In his fascinating introduction to the long-awaited St Paul's Institute report on morality and the City (PDF here ), outgoing Canon Chancellor Giles Fraser tells a by-now familiar tale of how ethics in the financial markets were subverted by a combination of de-regulation and computerisation following the Big Bang of 1986. What was lost, he thinks, was the salutary effect of face-to-face communication that was basic to that prelapsarian world of old school ties, when an Englishman's word was his bond. He sounds positively misty-eyed about those far-off days:
The old City may have been an exclusive and inward looking club -- but the benefit of clubs is that members often have a better developed sense of values and are able to hold each other to account for failing to live up to the club's standards. As Albert Schweitzer put it: "Ethics is a state of solidarity with other human beings."
Put this another way: moral behaviour is bound up with empathy, and you're likely to feel more empathy with another person when you can see the whites of their eyes. No system of regulation can fully compensate for that. There's a truth in here, which is that human beings have a pronounced tendency to respond more warmly to people than to abstractions. Personal relationships engage the conscience, and also ancient and probably innate human instincts of loyalty and shame.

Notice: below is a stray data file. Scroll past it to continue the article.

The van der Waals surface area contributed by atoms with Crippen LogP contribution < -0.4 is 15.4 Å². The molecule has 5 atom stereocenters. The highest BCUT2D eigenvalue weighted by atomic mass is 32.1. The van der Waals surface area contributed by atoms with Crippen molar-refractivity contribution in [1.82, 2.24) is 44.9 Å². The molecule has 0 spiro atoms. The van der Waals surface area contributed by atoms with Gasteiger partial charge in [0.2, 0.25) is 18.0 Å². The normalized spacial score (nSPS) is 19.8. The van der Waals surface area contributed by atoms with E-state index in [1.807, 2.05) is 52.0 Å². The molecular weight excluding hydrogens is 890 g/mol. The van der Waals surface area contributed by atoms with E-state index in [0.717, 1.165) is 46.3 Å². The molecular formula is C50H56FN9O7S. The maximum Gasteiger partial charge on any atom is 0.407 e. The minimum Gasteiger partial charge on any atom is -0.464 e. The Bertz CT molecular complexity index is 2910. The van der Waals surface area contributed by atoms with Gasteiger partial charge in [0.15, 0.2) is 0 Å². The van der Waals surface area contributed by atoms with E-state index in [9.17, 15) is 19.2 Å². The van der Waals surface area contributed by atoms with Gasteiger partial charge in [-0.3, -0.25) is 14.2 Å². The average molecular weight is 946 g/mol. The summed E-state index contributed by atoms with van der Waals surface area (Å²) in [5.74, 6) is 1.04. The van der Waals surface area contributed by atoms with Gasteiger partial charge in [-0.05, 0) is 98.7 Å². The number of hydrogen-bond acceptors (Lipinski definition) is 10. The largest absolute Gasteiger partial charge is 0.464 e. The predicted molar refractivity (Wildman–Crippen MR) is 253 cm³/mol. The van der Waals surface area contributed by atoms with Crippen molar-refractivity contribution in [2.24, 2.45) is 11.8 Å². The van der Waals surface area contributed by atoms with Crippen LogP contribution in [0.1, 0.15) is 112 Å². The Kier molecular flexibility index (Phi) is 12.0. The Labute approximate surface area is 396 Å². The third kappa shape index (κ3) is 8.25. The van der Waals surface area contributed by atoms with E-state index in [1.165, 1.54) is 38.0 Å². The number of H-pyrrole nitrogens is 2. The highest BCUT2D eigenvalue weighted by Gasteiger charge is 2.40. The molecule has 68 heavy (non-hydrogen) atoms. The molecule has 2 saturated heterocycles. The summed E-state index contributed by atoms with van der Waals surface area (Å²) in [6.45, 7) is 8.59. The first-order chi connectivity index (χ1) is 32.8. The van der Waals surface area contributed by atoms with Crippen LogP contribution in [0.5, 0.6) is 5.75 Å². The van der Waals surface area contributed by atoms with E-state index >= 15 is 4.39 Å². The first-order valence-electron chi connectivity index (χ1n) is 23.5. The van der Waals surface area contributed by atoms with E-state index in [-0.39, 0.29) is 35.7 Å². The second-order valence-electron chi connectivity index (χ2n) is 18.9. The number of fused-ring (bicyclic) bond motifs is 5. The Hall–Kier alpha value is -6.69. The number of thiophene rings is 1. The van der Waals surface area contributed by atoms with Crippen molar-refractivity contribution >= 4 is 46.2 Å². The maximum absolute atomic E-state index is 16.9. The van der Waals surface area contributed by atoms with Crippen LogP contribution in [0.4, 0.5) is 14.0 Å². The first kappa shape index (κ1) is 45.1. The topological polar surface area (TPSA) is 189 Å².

The moral Prime Directive underlying all this is that of reciprocity: as it is often expressed, "do unto others as you would have them do unto you." This sounds religious. It has been discovered and claimed as their own by all major world religions. But it is in fact pre-human, an evolved response to the problem of survival. Vampire bats are the standard example from nature. It is in the interest of bats to share the fruits of their bloodsucking with other, less advantaged bats, because the night may come when they themselves will have to rely on the generosity of a fellow bat. From such humble beginnings may derive our ethics and the most valuable insights of religion.
Yet human personal relationships have always been vulnerable to less wholesome passions: hatred, resentment, revenge, one-upmanship, herd mentality, contagious fear and intrigue. Giles Fraser admits that the pre-Big Bang City was not a paragon of virtue. He mentions the Guinness scandal as a case in point. His argument is that such problems are magnified when personal relationships are replaced by purely "transactional" ones, and the market itself becomes a source of virtue:
Appealing to the market as an independent authority, unconnected with human decisions about 'housekeeping', has meant in many contexts over the last few decades a ruinous legacy for heavily indebted countries, large-scale and costly social disruption even in developed economies; and, most recently, the extraordinary phenomena of a financial trading world in which the marketing of toxic debt became the driver of money-making -- until the bluffs were all called at the same time.